Rich mix of academic backgrounds emerges in D.C. area census data
Friday, October 15, 2010
The stereotype is true: Washington is packed with lawyers, journalists and policy nerds with degrees in soft sciences and the humanities. But census data reveal remarkable new detail on the region's other identity - as home to engineers, computer scientists and biologists who mostly live and work beyond the Capital Beltway.
The picture that emerges from the 2009 American Community Survey, released last month, is of a Washington area unified in academic achievement yet diverse in the kinds of degrees residents have attained. Clusters of academic interest help define the character of each community.
The driving force is a job market that concentrates people with similar skills. Loudoun County, with its military contractors, has computer scientists and statisticians. Montgomery County, home to the National Institutes of Health and a bustling biotech industry, is heavy on the life sciences. Fairfax County's high-tech industries have attracted many engineers. Prince George's County, meanwhile, has become something of a bedroom community for the region's teachers, with a surplus of education degrees.
"The Washington [area] economy isn't monolithic. It's a real economy," said Stephen Fuller, a public policy scholar at George Mason University.
The data, drawn from questionnaires, underscore the academic primacy of the Washington area: 47 percent of adults - or nearly 2 million - hold bachelor's degrees, the highest rate among the nation's large urban areas. Six of the 10 best-educated U.S. counties are within commuting distance of the District.
Half of all degrees in the region are in natural and social sciences, well above the national average, under a broad Census Bureau definition of "science" that includes everything from nuclear physics to sociology. That's a starting point for looking at variations within the region: So-called hard sciences reign beyond the Beltway, soft ones within.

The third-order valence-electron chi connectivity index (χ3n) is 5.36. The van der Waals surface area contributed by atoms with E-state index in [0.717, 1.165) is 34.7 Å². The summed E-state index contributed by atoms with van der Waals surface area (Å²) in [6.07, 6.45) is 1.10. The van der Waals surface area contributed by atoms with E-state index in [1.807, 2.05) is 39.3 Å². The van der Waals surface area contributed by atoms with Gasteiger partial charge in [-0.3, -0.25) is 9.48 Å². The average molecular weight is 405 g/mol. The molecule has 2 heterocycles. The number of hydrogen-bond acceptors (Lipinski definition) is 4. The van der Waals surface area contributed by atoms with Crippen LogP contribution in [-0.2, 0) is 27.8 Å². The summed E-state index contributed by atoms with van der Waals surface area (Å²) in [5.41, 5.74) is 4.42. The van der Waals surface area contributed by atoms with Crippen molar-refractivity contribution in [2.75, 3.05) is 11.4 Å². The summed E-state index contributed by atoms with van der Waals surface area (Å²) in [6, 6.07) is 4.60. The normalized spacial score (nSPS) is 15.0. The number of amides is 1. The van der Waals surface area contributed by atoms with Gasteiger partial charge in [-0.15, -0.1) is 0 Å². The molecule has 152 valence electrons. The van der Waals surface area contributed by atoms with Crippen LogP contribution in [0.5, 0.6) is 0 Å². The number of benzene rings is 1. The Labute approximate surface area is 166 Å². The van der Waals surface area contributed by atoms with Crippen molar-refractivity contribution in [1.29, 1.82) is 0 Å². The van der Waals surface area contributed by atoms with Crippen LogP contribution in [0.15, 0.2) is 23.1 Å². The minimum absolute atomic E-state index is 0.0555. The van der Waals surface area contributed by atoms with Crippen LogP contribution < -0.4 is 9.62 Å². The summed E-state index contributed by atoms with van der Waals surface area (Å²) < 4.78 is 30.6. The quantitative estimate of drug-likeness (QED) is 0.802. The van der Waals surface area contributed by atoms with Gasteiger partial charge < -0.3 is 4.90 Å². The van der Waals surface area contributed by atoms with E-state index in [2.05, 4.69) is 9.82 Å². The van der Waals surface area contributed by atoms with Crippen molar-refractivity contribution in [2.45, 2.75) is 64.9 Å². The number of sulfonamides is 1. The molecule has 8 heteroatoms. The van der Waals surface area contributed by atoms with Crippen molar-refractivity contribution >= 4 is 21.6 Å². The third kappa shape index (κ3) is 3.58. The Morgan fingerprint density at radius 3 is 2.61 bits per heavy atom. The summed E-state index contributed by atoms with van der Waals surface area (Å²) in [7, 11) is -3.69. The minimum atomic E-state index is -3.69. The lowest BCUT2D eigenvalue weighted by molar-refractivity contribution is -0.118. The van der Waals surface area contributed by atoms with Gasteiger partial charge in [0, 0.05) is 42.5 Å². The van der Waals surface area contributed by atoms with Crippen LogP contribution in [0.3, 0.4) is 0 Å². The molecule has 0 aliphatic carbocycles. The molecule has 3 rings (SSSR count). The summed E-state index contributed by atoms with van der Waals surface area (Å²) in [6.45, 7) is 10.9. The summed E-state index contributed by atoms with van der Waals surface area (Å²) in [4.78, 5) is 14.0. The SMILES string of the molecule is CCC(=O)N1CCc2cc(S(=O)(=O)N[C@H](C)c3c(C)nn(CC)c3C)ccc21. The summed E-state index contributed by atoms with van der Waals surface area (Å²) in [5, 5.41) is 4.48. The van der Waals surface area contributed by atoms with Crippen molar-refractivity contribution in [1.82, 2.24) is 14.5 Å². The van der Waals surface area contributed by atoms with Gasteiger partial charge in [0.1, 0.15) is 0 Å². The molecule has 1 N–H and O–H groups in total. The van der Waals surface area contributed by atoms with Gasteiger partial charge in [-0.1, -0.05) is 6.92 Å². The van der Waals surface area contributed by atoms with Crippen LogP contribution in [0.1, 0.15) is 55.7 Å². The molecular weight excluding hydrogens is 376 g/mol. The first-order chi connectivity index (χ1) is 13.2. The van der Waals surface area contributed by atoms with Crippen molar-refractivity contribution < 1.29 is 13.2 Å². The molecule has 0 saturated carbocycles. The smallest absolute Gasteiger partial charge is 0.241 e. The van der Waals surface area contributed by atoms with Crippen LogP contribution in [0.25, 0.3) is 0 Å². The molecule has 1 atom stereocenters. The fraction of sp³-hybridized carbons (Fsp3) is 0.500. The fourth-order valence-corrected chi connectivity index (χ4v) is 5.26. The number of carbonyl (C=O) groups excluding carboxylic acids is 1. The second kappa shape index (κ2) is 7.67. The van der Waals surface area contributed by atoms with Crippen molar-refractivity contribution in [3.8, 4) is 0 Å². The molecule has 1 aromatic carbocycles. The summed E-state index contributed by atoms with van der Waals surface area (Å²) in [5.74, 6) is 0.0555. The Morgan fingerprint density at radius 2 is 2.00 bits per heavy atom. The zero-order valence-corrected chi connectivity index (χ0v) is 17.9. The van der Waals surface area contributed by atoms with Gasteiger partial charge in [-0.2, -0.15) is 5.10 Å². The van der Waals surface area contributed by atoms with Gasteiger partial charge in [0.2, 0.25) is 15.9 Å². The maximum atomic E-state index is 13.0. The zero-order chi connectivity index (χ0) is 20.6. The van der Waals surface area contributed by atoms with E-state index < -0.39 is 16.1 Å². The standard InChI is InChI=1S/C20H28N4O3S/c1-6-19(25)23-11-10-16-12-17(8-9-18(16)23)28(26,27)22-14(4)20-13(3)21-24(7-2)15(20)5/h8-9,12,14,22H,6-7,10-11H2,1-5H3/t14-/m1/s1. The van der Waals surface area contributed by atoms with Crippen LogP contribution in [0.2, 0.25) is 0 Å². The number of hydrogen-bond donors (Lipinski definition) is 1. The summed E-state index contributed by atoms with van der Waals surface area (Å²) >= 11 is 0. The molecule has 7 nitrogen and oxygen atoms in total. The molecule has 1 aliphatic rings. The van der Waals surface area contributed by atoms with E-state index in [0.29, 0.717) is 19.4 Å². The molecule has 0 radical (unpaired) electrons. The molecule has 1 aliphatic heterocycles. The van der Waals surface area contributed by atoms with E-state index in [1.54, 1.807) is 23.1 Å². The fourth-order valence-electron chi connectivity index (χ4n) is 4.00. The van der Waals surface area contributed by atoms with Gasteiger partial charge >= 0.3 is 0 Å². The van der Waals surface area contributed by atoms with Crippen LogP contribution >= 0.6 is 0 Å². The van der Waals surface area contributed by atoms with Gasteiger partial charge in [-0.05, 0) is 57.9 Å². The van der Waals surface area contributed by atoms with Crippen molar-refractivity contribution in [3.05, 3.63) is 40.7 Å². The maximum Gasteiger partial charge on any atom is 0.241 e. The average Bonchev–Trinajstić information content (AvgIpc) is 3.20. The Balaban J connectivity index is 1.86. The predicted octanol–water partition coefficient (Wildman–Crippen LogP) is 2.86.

The District is indeed the center of the universe for political scientists, and economists fill jobs at the Bureau of Labor Statistics and the World Bank. Many lawyers and lobbyists have social science training. And then there are the legions of political interns and pages, working their way up Capitol Hill.
In the inner suburbs of Arlington County and Alexandria, one-fifth of college degrees come in the social sciences, an academic pedigree similar to the District's.
"Everybody listens to NPR. Everybody reads four or five newspapers," Mike Panetta, a former political science major at American University who serves as shadow U.S. representative for the District, said of the city. "You can be at any sort of party, and somebody's talking about recent strife in some corner of the room, and everybody's heard about it, and everybody has an opinion about it."
Outside the Beltway
The sprawling bedroom communities outside the Beltway have higher-than-average percentages of adults educated in the hard sciences, including math and engineering.
They feed distinct regional economies: federal science and research agencies in suburban Maryland; defense contractors and technology firms in Northern Virginia.
"The culture of those workers is so different," Fuller said.